This is, then, yet another consequence of the continuing degradation of legal and public discourse. A Court that, just in this century alone, has installed a Republican in the White House, upended Second Amendment jurisprudence by ignoring the text of that amendment and relying on made-up history, eviscerated the Voting Rights Act, overturned Roe, and on and on and on, has lost the respect of the public. In so doing, however, it has made it seem normal to expect the Court to be fully partisan.
To be clear, I continue to believe that, as David Frum articulated the point in a recent piece in The Atlantic, it would in fact be better for Republicans as a purely partisan matter to rid themselves of Trump. In this case, that means that the Court's Republican appointees could do their party a favor by holding that Trump is disqualified from running. Maybe that thought will finally win the day -- as it did not in the 2021 Senate impeachment vote or the other opportunities that Republicans have ducked over the years -- but the more likely outcome is that they will instead say that the Republican front-runner can be on the ballot.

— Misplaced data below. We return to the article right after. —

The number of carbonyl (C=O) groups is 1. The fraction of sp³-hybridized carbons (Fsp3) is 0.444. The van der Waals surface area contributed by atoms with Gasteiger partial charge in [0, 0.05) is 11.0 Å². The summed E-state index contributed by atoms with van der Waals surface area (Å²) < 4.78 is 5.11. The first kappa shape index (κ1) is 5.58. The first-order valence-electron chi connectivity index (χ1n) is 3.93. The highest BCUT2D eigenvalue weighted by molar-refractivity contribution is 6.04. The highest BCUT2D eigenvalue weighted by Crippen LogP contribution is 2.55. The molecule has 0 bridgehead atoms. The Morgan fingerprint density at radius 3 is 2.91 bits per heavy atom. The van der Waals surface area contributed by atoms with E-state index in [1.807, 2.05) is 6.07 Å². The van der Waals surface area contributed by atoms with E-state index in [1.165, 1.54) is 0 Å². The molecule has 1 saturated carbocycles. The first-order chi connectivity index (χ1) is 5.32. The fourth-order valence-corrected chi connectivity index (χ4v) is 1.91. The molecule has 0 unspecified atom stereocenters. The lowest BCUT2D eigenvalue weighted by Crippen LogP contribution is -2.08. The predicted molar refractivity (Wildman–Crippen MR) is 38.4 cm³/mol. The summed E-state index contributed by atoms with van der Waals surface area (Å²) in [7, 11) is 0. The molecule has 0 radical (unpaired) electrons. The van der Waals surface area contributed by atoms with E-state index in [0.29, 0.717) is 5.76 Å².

That is bad, but there is at least a way for the rest of us to take the world-weary approach without making ridiculous substantive arguments. "They will not do the right thing, because they are who they are" is one thing. "In fact, Trump should win this case" is quite different. And as reliably as the sun rises in the East each day, the guardians of the timid center have come forth to tell us that Trump should win his appeal.
I will focus here on two pieces in today's Washington Post, one attributed to the editorial board of that newspaper, the other written by their former deputy editorial page editor, Ruth Marcus. There is a reason that the term pearl-clutching has been so heavily used in recent years, and it has everything to do with this kind of nonsense.